Table showing top 8 airports in Canada and corresponding review scores on Google

Table showing top 8 airports in Canada and corresponding review scores on Google

Improving passenger experience is a difficult yet crucial task for airports. Difficult because so much is affected by external stakeholders (airlines, retailers, CBSA etc). Important because according to an estimate by the ACI, an increase in passenger satisfaction generates an average growth of 1.5% in non-aeronautical revenues at airports. "Gate anxiety" is very real and EIA has done plenty to address this concern. The airport has implemented Primary Inspection Kiosks (PIK), allowed Uber at the airport and a installed new 4K HDR LED display to show travellers key information. The reviews seem to echo the efforts made by EIA as travellers enjoy the airport for its ease of use, fast-moving lines, friendly staff, free WiFi and many retail and food options. Kudos to the EIA team. 

The Economic Impact of Business Travel on the Canadian Economy

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GBTA held another informative webinar on Tuesday, May 29 highlighting the results of a study compiled by Rockport Analytics on the economic impact of business travel in Canada. The webinar also featured representatives from Air Canada and BCD Travel, the study's sponsors. The following are my observations and takeaways from the webinar. 

 

RESEARCH METHODOLOGY

Rockport Analytics developed a model to estimate business travel expenditure for 2016 as this is the last year for which full data sets are available. Data sources include:

  • GBTA's BTI Global Outlook - This is an exhaustive study of business travel, productivity and growth published by GBTA since 2009. 
  • Statistics Canada's Travel Survey of Residents of Canada (TSRC) - Published every quarter, this is a major source of data used to measure the volume, characteristics and economic impact of domestic travel. The survey is comprehensive and covers aspects of travel including origin, destination, duration, type of accommodation, mode of travel etc. It's important to note that this survey covers all kinds of travel, not just business.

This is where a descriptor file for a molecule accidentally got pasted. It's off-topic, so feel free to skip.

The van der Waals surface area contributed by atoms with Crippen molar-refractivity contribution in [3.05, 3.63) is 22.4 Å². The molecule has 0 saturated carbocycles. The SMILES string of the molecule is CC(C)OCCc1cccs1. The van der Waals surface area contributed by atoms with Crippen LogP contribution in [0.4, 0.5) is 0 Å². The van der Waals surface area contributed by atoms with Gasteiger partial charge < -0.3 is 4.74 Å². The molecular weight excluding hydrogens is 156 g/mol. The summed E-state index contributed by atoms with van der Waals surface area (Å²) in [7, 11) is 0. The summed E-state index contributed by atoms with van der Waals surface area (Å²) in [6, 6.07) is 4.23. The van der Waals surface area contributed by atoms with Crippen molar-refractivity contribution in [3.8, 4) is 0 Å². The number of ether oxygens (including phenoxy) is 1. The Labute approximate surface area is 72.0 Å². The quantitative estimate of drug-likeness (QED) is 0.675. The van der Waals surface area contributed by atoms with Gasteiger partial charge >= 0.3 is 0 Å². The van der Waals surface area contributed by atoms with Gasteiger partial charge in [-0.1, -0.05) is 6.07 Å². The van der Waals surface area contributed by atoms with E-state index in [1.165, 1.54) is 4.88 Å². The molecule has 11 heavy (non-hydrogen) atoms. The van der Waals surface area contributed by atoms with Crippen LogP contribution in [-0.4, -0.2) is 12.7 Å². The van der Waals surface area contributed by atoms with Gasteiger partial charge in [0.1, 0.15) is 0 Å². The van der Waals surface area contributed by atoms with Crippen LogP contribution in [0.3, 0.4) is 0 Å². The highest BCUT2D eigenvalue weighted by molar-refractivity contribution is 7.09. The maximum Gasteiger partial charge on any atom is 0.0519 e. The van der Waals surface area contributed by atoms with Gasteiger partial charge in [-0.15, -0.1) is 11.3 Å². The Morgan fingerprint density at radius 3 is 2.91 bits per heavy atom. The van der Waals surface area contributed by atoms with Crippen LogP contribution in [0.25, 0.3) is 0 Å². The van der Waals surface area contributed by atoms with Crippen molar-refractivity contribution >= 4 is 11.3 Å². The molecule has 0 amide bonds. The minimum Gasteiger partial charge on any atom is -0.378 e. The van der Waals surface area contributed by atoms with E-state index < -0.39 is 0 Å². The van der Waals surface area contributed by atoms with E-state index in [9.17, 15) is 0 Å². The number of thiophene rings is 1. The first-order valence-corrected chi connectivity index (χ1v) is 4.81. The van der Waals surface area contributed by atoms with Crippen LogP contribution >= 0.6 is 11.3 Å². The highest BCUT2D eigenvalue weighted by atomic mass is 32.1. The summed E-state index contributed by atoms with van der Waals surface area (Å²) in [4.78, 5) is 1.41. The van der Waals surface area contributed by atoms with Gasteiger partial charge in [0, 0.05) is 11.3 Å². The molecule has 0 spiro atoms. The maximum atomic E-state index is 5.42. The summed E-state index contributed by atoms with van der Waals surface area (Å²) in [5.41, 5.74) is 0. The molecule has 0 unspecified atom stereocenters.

• Statistics Canada's International Travel Survey (ITS) - The ITS provides statistics on travellers to and from Canada. Information is collected on country of residence, reason for travel, method of transportation, trip expenses etc. 
  • The Economic Contribution of Meeting Activities in Canada - I was not able to find references to this, but a Google search turned up a link to the Business Events Industry Coalition of Canada (BEICC) and their Canadian Economic Impact Study Survey here. I'm unsure whether this is the 

Additional notes on research methodology:

  • Only spending that took place within Canada was included since this is the only portion that ultimately accrues to Canadian GDP. This makes sense; if a businessperson makes a trip between Toronto and Chicago, any expenses incurred in Chicago would not benefit the Canadian economy
  • Only the impact of business-initiated travel and meetings were studied